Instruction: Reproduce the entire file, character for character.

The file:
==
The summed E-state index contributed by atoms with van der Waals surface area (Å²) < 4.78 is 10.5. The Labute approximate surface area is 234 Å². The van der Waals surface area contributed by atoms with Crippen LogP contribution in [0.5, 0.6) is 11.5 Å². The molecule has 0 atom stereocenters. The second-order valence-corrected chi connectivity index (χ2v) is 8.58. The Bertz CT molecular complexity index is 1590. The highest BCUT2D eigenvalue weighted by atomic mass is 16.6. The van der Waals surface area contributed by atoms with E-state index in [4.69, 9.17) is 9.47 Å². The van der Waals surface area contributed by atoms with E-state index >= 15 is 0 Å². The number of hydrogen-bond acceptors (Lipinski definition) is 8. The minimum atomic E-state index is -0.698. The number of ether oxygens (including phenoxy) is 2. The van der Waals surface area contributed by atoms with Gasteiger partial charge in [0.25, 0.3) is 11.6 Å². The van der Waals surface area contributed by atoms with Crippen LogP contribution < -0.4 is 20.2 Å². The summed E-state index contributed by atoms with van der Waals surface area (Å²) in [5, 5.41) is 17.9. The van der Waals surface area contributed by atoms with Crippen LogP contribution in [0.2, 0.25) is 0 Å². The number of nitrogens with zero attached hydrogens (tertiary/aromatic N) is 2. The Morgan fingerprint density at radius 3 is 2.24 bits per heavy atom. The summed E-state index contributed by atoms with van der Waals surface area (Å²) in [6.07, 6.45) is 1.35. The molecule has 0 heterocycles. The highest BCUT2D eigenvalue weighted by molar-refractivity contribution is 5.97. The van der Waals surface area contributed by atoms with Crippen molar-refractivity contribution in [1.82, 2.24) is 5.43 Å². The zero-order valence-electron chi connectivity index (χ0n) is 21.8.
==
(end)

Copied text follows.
The summed E-state index contributed by atoms with van der Waals surface area (Å²) < 4.78 is 10.5. The Labute approximate surface area is 234 Å². The van der Waals surface area contributed by atoms with Crippen LogP contribution in [0.5, 0.6) is 11.5 Å². The molecule has 0 atom stereocenters. The second-order valence-corrected chi connectivity index (χ2v) is 8.58. The Bertz CT molecular complexity index is 1590. The highest BCUT2D eigenvalue weighted by atomic mass is 16.6. The van der Waals surface area contributed by atoms with E-state index in [4.69, 9.17) is 9.47 Å². The van der Waals surface area contributed by atoms with E-state index >= 15 is 0 Å². The number of hydrogen-bond acceptors (Lipinski definition) is 8. The minimum atomic E-state index is -0.698. The number of ether oxygens (including phenoxy) is 2. The van der Waals surface area contributed by atoms with Gasteiger partial charge in [0.25, 0.3) is 11.6 Å². The van der Waals surface area contributed by atoms with Crippen LogP contribution < -0.4 is 20.2 Å². The summed E-state index contributed by atoms with van der Waals surface area (Å²) in [5, 5.41) is 17.9. The van der Waals surface area contributed by atoms with Crippen LogP contribution in [0.2, 0.25) is 0 Å². The number of nitrogens with zero attached hydrogens (tertiary/aromatic N) is 2. The Morgan fingerprint density at radius 3 is 2.24 bits per heavy atom. The summed E-state index contributed by atoms with van der Waals surface area (Å²) in [6.07, 6.45) is 1.35. The molecule has 0 heterocycles. The highest BCUT2D eigenvalue weighted by molar-refractivity contribution is 5.97. The van der Waals surface area contributed by atoms with Crippen molar-refractivity contribution in [1.82, 2.24) is 5.43 Å². The zero-order valence-electron chi connectivity index (χ0n) is 21.8.